Statement by refugees from Ellwangen after the police raid and questionable mainstream media coverage.
Submitted to Enough is Enough.
Note: Enough is Enough is not organizing any of these events, we are publishing this text for people across the US and Europe to be able to see what is going on and for documentation only.
Statement by the refugees from Ellwangen, Germany on police-raid
Dear Friends and Friends
The situation in Ellwangen began even before the Razzia last Thursday. Namely, in April 2018:
“We met with the head of the LEA in Ellwangen. We told him about our life in the accommodation and how people feel here, also about of the systems of “Duldung” and “Dublin”.
He promised us that we could talk to the press and politicians about our situation, as he and the property management were not responsible for the conditions. He wanted to take care of everything.
On April 27th we had a joint meeting with the head of the LEA. At this meeting he said we could meet the press on Thursday, May 3rd.
At 3 a.m. on Monday, April 30th, we heard a lot of noise. When we got outside, people complained about the deportation of a Togolese. We saw that the police wanted to force the man to get into her car – he was already handcuffed. And he told the police that he disagreed. So we also said we wouldn’t let the police just take the man out of the accommodation. As they saw more and more people coming out of the house, they withdrew.” We were about 30/40 people at the time.” That’s what the refugees from Ellwangen report. The police already had left when more refugees came to the scene. They only met the man in handcuffs while we told them about the situation.
Media coverage now covers up to 200 people. However, less than 150 African refugees are currently accommodated in the accommodation in Ellwangen. If the accusation that we surrounded the police were true, how would they have been able to withdraw so easily? If the police are so sure, they should be able to provide evidence. The German police is – as we know – very professional in reporting about their control power.
At this point, the racism of the German police authorities seems to be falling on their own feet. “(“Oh, African refugees, they’re aggressive.”)
“After one hour, a security guard came in with the keys to the handcuffs, freed the man and left with the handcuffs. We were surprised when around 10:00 o’clock in the morning, the manager came to us again and asked us to give him the handcuffs. We asked: “Why are you trying to fool us when the handcuff is with the security officer?” We went to the security guard who took the handcuffs. We asked him why he had not informed the head of the facility about the whereabouts of the handcuffs, whereupon he replied that the head of the facility was already informed”.
At this point it was clear to us that something was going wrong. Extortion and intrigues to criminalize us unjustifiably.
“On Thursday, May 3rd, at 5:00 a.m. – the day we should have met the press (organized by the director of the facility) – we heard screams and shouts: “Police! Police!” The police forcibly broke open all the room doors (although the doors in the facility cannot be locked), stormed the dark rooms with bright flashlights and shouted, “Police! Police! Hands up, don`t move! Give me your ID and Camp chip card! Do you have a mobile?” Then we were tied up with cable ties and were supposed to lie down on the floor. After checking the identity cards and camp chip cards to identify the people, the police went on and searched our clothes and entire rooms. Before that, they asked us if we had any dangerous weapons or drugs in our possession. Some of us were naked and were forbidden to put anything on – even with colds. We were forced to be quiet and we were beaten when we dared to ask questions. Our pants and wallets were searched. They took the money away from some of us, who had more than 200,- Euro.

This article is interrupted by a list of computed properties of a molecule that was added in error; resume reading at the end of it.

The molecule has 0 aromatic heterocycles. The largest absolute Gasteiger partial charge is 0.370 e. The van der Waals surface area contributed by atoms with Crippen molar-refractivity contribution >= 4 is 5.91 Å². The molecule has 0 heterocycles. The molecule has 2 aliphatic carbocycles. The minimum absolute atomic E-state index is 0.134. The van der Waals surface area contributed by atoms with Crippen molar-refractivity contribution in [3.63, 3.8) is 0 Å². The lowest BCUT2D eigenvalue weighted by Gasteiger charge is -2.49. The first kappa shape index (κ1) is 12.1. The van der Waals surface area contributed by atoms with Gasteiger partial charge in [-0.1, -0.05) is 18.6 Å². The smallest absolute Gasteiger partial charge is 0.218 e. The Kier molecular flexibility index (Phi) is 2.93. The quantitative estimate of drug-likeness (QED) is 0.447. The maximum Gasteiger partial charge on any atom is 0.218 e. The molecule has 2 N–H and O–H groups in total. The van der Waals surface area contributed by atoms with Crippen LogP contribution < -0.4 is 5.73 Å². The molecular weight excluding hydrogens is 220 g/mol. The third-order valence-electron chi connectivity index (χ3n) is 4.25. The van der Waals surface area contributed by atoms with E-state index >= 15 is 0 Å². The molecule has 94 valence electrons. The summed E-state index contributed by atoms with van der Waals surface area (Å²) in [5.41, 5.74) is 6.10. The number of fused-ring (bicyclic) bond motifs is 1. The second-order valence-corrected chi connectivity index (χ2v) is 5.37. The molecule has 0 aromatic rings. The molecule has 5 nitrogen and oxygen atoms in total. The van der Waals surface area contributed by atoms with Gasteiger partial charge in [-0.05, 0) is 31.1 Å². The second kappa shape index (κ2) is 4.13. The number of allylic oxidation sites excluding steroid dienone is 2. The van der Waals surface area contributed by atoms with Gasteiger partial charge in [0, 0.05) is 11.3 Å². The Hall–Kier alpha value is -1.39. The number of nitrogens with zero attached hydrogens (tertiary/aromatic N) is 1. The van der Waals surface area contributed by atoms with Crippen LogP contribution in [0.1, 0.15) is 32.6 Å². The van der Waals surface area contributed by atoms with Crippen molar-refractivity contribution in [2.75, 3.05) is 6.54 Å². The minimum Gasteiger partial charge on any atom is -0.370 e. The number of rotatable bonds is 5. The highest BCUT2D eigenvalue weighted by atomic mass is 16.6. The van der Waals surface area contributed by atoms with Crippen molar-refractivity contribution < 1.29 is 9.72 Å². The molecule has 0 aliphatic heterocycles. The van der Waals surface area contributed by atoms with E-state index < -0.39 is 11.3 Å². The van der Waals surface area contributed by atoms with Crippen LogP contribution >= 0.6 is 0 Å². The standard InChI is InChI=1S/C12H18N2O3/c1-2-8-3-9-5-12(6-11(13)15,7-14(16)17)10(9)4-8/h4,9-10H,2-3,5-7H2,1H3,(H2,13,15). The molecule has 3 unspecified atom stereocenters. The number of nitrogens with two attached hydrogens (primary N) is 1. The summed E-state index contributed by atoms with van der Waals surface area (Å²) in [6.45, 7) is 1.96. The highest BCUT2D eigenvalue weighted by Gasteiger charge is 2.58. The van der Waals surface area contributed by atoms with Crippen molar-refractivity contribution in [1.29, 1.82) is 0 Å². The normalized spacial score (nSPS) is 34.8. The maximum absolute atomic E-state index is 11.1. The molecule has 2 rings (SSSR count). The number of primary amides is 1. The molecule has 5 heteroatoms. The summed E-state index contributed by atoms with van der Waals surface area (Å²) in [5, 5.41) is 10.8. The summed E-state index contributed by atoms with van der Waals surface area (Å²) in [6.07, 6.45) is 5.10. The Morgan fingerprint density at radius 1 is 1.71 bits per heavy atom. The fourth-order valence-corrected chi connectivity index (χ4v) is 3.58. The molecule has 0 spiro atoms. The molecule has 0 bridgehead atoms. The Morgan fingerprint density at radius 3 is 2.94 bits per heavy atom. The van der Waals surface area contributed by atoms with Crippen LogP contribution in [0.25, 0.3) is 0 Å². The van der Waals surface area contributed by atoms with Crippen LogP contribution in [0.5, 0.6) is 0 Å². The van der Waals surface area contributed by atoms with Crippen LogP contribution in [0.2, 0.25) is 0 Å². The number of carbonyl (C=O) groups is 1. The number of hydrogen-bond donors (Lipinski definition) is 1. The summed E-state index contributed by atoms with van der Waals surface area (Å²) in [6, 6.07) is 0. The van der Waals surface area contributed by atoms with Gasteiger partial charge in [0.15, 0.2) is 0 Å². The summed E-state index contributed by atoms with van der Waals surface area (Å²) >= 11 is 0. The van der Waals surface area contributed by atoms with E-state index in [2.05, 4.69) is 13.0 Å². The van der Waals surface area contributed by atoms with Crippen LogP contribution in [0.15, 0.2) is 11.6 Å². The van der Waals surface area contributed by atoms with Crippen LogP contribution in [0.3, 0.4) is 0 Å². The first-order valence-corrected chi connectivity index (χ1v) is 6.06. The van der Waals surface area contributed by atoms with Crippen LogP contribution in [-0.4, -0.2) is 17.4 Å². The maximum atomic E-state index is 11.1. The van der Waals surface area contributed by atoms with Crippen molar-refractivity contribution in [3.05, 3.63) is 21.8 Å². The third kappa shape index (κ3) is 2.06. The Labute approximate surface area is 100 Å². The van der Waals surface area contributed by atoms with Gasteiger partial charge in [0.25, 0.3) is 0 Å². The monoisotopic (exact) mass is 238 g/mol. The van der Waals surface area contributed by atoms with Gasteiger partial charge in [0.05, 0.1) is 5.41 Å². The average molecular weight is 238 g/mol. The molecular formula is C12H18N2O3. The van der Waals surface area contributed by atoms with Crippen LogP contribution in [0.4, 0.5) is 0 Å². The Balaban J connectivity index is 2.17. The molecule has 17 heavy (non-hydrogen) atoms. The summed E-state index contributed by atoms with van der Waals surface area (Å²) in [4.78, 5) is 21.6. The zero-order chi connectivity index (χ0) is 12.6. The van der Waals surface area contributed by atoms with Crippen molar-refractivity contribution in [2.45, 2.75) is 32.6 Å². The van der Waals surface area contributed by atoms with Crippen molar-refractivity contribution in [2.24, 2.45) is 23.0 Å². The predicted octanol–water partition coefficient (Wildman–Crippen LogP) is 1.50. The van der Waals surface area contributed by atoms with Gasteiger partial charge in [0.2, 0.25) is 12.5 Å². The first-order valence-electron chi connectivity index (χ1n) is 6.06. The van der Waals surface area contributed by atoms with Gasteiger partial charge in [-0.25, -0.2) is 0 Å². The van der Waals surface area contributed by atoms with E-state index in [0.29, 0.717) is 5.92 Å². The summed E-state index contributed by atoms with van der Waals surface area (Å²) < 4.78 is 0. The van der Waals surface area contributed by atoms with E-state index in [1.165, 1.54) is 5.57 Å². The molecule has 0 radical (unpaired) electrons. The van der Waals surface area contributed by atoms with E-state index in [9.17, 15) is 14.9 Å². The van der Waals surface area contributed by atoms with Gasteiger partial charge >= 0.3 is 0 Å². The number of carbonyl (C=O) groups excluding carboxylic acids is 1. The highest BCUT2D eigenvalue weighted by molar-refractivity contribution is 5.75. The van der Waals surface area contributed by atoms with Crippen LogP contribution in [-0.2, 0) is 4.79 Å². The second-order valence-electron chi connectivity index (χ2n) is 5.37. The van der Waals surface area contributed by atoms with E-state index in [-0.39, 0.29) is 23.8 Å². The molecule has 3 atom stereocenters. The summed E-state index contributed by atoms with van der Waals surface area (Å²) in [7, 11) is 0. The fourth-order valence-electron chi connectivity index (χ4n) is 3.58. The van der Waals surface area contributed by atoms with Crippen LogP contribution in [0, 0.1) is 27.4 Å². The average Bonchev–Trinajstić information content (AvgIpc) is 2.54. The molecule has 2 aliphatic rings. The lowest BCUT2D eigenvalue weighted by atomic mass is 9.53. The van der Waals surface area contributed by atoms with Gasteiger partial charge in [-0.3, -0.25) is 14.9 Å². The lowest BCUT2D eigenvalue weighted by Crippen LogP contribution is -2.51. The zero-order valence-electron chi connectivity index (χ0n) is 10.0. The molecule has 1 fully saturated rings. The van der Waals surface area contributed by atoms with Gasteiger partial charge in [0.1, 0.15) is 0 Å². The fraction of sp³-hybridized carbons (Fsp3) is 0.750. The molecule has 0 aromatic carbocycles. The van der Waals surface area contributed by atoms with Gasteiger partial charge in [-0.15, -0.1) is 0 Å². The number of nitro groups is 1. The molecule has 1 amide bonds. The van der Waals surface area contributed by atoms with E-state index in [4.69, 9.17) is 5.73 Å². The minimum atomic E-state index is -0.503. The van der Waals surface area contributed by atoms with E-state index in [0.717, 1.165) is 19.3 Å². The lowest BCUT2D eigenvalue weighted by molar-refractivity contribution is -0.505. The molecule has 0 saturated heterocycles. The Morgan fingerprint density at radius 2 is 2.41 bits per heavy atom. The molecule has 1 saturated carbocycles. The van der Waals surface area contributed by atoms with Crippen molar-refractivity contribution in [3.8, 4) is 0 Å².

After the raid, 27 people were arrested and taken to another building opposite the police station on the premises of the accommodation. One of the people who was arrested for having unregistered Lyca Sim cards tells how badly they were treated, tied up and left out in the cold.
A young woman who brought clothes to her partner was not allowed to help him wear clothes. But another arrested and tied friend helped him while the police watched her. Another friend of ours was forbidden to use the bathroom by the police chief. The same police chief asked another police officer why a refugee was brought into the line of those arrested without their hands tied with cable ties. He also ordered this refugee to be tied up.
One by one was interrogated – in the presence of almost 20 police officers with dogs. We were also photographed and then taken to the police station on the accommodation site, where fingerprints were taken. Even one of the social workers was shocked that such a process was being kicked off, for example because of the possession of SIM cards.
When the police finally left, there were some wounded who came to the hospital. At the same time some media began to report from outside the accommodation.
We are shocked at how the media have simply taken over the lying police reports without researching the actual events or asking ourselves what happened.
We, the refugees from Ellwangen, are not violent. Even if the police say we attacked them. There was a distance between us and the police during the incident. Our brother in handcuffs stood between us and the police. We have evidence of everything the police have done to us.
Now we have decided to make a demonstration. For us, this is the only way to inform people about what actually happened. The media falsifies our statements and turns them against us.
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